Greeting people post-lockdown is going to be awkward at best

Hug, elbow bump, wave? Working out how you and others want to be greeted may lead to some discomfort as society opens up again, writes Atlehang Ramathesele

04 October 2020 - 00:02 By Atlehang Ramathesele
While some people may be ok with a hug now that we've hit lockdown level 1, others may still prefer to elbow bump.
While some people may be ok with a hug now that we've hit lockdown level 1, others may still prefer to elbow bump.
Image: 123RF/Raman Tyukin

When South Africans opened their eyes on a recent Monday morning, they breathed a collective sigh of relief that lockdown level 1 was finally here.

Even for someone like me, who generally took lockdown in their stride - albeit with a sprinkling of muttering "WTF?!" at random intervals - this whole thing has been rather draining.

But, while I'm delighted to enjoy a semblance of normalcy, I'd be lying if I said I wasn't nervous.

For some reason, many people are treating the easing of restrictions like a gradual evaporation of the virus - even though, much like the viral meme says, "The pandemic isn't over just because you're over it."

Naturally, there'll be different approaches and varying levels of comfort as we tackle our ever-changing circumstances, and these will inevitably make for uncomfortable encounters.

So, as the need to reach for the mute button dwindles and e-mails find us a little more well, one hopes that hand-washing and all the other reasonable behaviours that helped us make it this far remain a priority. Most of all, though, one hopes we can tolerate each other's differences and try our best not to take things personally.

I'm not saying this from a high horse, but because I know us. South Africans love a good time and we're generally an affectionate and boisterous people - and corona fatigue is real. I've led a colourful life, including a chapter where I put in some solid hours at the smoky bar of a popular Joburg steakhouse, where I'd chuckle to myself as I absorbed the lively banter of the locals.

It felt like a hub for South Africans partial to whining and wine-ing, and I've wondered how the typical clientele endured lockdown. Now that they're back, I wonder about the sheer scale of spirited conversation in beer-soaked voices I envision taking place there.

I can just imagine that in between the requisite "Sjoe! I'm probably going to be in the trouble with the missus when I get home", and haranguing the barman to extend last rounds, there's a lot of patting each other on the back for making it to level 1. A very tactile, not very socially distant congratulation. Between strangers. This scenario, I'm sure, is playing out everywhere, from trendy cocktail bars to sports clubs.

While one person is cringing at the idea of wriggling out of an unwanted hug, the other is mortified that you rejected them. Be kind

I understand that this might feel uncomfortable to me yet be completely normal to someone else. And therein lies the rub - in the midst of this global pandemic, we've emerged with diverse ways to deal with its aftermath. And that's OK. All we have to do is respect and consider one another.

While one person is cringing at the idea of wriggling out of an unwanted hug, the other is mortified that you rejected them. Be kind.

Since restrictions were eased, I've enjoyed lunch outings and visits to farmers' markets with friends. We spray hand-sanitiser with the same enthusiasm we quaff champagne, and the familiarity of socialising with people I know is a comfort.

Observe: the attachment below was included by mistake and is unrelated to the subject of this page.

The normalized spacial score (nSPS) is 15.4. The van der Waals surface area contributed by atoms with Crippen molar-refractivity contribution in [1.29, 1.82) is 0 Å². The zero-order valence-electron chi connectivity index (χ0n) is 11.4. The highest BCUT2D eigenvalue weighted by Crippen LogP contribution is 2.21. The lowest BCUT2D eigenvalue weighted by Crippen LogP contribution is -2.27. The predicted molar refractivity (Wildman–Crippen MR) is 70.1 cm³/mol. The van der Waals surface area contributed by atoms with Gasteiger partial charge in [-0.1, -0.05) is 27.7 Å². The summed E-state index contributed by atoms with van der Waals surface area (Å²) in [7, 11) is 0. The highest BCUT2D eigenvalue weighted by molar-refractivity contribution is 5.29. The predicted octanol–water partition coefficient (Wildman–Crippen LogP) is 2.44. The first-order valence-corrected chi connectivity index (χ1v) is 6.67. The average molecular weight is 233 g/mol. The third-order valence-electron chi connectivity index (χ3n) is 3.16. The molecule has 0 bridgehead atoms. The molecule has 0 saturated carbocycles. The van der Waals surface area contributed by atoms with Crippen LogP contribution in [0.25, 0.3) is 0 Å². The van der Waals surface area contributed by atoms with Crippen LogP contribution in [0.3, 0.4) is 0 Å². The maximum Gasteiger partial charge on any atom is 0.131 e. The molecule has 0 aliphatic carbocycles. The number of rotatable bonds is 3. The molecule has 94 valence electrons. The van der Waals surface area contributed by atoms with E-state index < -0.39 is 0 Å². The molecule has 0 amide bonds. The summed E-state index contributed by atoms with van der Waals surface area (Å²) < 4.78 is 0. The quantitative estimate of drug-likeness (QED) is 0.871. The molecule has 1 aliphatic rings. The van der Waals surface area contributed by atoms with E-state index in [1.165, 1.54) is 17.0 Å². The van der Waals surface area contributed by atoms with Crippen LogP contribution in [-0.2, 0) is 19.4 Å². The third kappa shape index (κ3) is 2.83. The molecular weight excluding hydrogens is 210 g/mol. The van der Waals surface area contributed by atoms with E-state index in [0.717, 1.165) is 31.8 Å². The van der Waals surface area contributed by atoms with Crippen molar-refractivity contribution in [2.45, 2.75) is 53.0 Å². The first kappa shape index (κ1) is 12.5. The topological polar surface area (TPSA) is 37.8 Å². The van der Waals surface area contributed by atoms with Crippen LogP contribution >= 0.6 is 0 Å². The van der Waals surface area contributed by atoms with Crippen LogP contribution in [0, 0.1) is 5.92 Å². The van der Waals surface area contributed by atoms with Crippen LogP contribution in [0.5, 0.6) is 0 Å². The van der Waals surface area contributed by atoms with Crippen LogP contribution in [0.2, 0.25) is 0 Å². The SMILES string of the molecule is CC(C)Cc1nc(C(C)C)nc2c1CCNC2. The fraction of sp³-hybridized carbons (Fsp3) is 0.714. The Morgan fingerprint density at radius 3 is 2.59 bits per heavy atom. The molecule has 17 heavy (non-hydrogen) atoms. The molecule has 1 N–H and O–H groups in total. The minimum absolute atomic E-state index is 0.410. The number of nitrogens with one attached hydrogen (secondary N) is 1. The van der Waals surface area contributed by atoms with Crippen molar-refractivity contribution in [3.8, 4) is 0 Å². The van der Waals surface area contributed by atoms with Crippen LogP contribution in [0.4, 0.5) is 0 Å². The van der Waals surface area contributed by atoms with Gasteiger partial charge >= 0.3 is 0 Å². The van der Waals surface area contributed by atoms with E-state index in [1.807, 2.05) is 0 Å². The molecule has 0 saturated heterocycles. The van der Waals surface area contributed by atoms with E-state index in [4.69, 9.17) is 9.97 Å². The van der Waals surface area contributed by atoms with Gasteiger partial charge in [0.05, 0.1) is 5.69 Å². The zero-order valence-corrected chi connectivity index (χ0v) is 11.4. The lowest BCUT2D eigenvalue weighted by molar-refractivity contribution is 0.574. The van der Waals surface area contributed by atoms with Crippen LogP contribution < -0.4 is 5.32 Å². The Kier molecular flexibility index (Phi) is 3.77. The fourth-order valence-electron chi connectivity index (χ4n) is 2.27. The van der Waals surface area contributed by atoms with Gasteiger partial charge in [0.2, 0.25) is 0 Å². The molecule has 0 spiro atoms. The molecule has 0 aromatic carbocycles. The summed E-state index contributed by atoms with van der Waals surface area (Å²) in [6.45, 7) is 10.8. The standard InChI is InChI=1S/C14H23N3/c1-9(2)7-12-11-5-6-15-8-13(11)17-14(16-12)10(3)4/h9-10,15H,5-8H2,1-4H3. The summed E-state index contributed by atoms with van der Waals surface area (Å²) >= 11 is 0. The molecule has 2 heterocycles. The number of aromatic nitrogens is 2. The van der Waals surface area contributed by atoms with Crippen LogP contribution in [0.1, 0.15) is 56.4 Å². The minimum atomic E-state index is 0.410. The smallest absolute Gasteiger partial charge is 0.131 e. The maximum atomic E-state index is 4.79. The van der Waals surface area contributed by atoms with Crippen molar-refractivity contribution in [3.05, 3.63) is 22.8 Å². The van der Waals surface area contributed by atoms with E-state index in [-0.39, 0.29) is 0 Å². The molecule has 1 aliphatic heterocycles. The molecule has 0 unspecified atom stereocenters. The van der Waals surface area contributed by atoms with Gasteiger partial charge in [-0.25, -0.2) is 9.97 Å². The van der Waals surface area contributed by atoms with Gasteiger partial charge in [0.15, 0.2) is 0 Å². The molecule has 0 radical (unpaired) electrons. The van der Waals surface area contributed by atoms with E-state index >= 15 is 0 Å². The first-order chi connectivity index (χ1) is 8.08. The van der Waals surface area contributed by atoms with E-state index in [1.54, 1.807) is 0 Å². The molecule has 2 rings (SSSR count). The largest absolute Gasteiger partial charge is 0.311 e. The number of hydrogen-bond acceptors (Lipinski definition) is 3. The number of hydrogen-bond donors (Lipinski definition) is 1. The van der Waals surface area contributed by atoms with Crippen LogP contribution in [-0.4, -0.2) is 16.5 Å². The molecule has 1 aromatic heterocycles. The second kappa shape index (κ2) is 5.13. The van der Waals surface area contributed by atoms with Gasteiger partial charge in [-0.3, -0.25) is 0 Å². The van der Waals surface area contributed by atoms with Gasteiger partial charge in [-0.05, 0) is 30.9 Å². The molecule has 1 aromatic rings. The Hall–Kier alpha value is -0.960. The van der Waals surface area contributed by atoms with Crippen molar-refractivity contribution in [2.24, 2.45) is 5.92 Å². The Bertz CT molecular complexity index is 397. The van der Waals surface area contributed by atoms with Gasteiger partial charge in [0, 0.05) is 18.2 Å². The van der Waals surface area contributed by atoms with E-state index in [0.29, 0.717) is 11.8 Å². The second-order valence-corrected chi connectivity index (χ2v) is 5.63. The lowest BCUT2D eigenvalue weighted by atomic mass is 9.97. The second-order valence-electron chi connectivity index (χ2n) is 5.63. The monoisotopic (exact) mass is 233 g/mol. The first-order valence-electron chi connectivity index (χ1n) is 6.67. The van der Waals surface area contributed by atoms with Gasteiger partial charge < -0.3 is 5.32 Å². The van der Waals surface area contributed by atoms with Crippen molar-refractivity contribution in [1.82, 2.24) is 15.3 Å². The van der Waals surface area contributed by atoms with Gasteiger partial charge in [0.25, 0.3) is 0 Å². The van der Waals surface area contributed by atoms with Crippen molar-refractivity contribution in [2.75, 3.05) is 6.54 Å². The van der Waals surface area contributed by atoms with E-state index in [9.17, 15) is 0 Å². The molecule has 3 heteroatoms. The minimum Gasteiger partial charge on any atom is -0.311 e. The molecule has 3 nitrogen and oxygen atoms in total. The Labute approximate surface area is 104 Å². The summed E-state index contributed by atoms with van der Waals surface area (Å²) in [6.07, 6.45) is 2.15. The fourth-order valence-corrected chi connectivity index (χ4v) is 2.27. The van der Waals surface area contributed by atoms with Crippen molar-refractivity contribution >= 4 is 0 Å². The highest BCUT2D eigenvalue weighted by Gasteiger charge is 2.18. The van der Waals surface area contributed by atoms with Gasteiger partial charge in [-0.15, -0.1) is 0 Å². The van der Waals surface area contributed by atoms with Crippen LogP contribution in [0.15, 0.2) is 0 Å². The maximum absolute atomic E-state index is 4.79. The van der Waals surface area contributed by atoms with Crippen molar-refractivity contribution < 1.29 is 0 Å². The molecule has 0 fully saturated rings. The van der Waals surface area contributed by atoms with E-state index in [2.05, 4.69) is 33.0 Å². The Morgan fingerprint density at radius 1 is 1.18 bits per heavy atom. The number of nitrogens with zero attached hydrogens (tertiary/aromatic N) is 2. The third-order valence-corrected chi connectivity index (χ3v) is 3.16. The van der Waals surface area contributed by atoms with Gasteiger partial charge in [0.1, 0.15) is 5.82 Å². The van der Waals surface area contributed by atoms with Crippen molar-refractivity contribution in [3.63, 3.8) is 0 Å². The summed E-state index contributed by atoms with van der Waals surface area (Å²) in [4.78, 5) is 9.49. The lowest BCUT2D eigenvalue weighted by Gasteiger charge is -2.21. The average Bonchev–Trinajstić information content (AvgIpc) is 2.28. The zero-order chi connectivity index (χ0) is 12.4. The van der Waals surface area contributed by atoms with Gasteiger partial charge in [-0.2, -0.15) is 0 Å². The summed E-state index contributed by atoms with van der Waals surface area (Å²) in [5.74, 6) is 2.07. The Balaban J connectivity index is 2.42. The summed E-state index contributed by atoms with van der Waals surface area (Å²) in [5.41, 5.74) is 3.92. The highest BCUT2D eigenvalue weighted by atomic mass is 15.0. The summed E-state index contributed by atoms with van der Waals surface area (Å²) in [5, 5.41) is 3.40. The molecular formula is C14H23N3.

It's when acquaintances that happen to be at the same establishment come barrelling towards me in their unmasked glory that I get uneasy. I don't know what to do as I debate surging towards them elbows first or standing there motionless as they drape themselves around me. It's the stuff of nightmares for polite people.

Psychologist Nomsa Palesa Radebe suggests that self-preservation looks different to different people.

"As levels decrease, people think that we should all transition in the same way, when it's actually more about prioritising your personal self-care and determining your own boundaries. Once you've established that, stand in your power and communicate it effectively," she says.

Some people might have an urge to control the behaviour of others, so it's important to note that post-lockdown boundaries are up to the individual. It's not a personal affront if someone doesn't accept your social invitation or hug, especially in this current climate. You might not know their story - from living with high-risk family members to having compromised personal health themselves.

Radebe also cautions that we shouldn't be surprised when our perspectives waver. "What was initially the truth for you today might be different tomorrow. Keep reassessing and touching base with how you feel. You might not want a hug now, but be fine with it in two months' time. It's OK to change your mind," she says.

And let's face it - sometimes people genuinely forget. You get caught up in excitement and instinctively reach out to hug or touch someone. We're human. It's about recognising that sussing out how someone wants to be handled is going to occasionally garner some discomfort.

We're figuring things out in this "unprecedented time", so let's cut each other some slack. Let's try not to see people setting boundaries as rudeness or judge others who seem a little more carefree. Do what makes you comfortable, yet understand it might not be suitable to someone else. It's been a roller coaster of making adjustments as we've ushered in each new level with a different set of challenges.

Don't be kak, be lekker.


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